Here are some links you may find helpful :

http://www.poultrypedia.com/poultry-podiatry

https://www.metzerfarms.com/Veterinarians.cfm?CustID=27622815
 

thatgirlmaude

In the Brooder
Aug 30, 2020
31
27
36
There are several muscular-skeletal deformities that frequently affect waterfowl, including deficiencies in certain vitamins, such as B/niacin, or vitamin D (rickets). Slipped tendon, tibial Dyschondroplasia (TB), Varus-valgus, Degenerative joint disease, and angular limb deformity are also a few conditions that you may see.

It is possible for nutritional deficiencies in certain vitamins to pass down from the parent stock, but I find it unlikely niacin would be the problem here, especially given her age, and the nonresponse to the treatment you did. In addition, you really don't see ankylosis of the tarsometatarsus. That sounds rather like the other conditions previously mentioned. Genetics can play a big role, as well as a deficiency in certain minerals, sometimes problems may arise due to malposition inside the egg, or trauma that happened to the egg early on, that set it off for proper development.

Looking at that joint, I find it hard to believe you're going to be able to properly fix that on your own. The best prognosis would be achieved by seeing an avian vet in your area, and asking about have some sort of surgery performed. That would be best done sooner rather than later as birds age their bones tend to become stronger, and harder to work with. Correction of the angulation before it develops into serious problems would be a smart idea.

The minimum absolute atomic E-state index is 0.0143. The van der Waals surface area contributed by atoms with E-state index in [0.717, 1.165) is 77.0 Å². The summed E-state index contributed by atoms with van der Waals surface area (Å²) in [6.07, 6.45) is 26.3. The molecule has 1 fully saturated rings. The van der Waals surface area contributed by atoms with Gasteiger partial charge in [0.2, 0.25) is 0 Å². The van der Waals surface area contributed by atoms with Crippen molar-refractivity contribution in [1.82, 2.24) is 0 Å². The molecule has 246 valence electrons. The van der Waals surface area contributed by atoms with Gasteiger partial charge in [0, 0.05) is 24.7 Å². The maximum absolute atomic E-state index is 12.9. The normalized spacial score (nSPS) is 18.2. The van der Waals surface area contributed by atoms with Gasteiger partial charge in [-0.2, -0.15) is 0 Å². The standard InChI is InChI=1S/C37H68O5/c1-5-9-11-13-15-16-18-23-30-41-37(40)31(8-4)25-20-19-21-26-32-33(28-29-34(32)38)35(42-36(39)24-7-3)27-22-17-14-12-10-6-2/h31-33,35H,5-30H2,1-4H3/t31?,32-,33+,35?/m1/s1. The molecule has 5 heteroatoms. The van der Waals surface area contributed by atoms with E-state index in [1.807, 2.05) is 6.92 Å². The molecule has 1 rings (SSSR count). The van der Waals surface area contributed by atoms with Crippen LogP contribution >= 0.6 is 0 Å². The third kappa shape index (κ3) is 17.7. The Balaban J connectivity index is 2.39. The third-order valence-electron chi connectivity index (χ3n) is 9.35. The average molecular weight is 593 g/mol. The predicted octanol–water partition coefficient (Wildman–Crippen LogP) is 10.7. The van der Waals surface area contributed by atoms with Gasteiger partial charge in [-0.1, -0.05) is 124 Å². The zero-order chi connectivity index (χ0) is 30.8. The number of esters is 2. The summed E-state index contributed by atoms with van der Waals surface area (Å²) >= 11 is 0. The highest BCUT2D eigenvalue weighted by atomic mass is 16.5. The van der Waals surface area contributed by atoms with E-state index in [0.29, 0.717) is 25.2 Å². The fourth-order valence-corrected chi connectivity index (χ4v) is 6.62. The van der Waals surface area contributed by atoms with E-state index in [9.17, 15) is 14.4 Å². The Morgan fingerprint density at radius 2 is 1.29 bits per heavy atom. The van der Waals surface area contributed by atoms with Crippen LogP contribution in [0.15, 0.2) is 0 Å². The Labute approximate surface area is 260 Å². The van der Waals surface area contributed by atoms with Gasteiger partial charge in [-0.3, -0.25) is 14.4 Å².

In the meantime, there are a few things you can do to keep the duckling more comfortable. One being to ensure the bedding in which she's housed is very soft, has traction, and is padded; that is important as especially as the bird ages, and more weight is applied to the joint, as calluses tend to develop which allows bacteria penetrate inside the bone. I would continue on supplying her with B vitamins and think about adding a poultry vitamin to her diet in case she's lacking some sort of mineral you're not covering. Letting her swim in water to relieve some of the weight off her ankle would be good too, most importantly as she gets older.

Here are some links you may find helpful :

http://www.poultrypedia.com/poultry-podiatry

https://www.metzerfarms.com/Veterinarians.cfm?CustID=27622815
Thank you so much for taking the time to respond! I will keep doing what I’m doing and try the other things you mentioned while I look for an avian vet, we are a bit rural so none on the metzer farms list are close by. Thank you again, I really appreciate it.
 

Isaac 0

Enabler
5 Years
Jul 19, 2016
24,258
99,072
1,331
Iowa
Thank you so much for taking the time to respond! I will keep doing what I’m doing and try the other things you mentioned while I look for an avian vet, we are a bit rural so none on the metzer farms list are close by. Thank you again, I really appreciate it.

You're welcome, keep us posted on how she does.
 

Ratchnick

Crowing
Oct 13, 2019
2,217
2,501
278
Anchorage Alaska
This happens in quail when the humidity was to high during incubation. It can be fixed by splitting but it has to be splinted within about 48hours from hatch. Right after hatch you can move it back to its normal position, if you wait to long it will set crooked.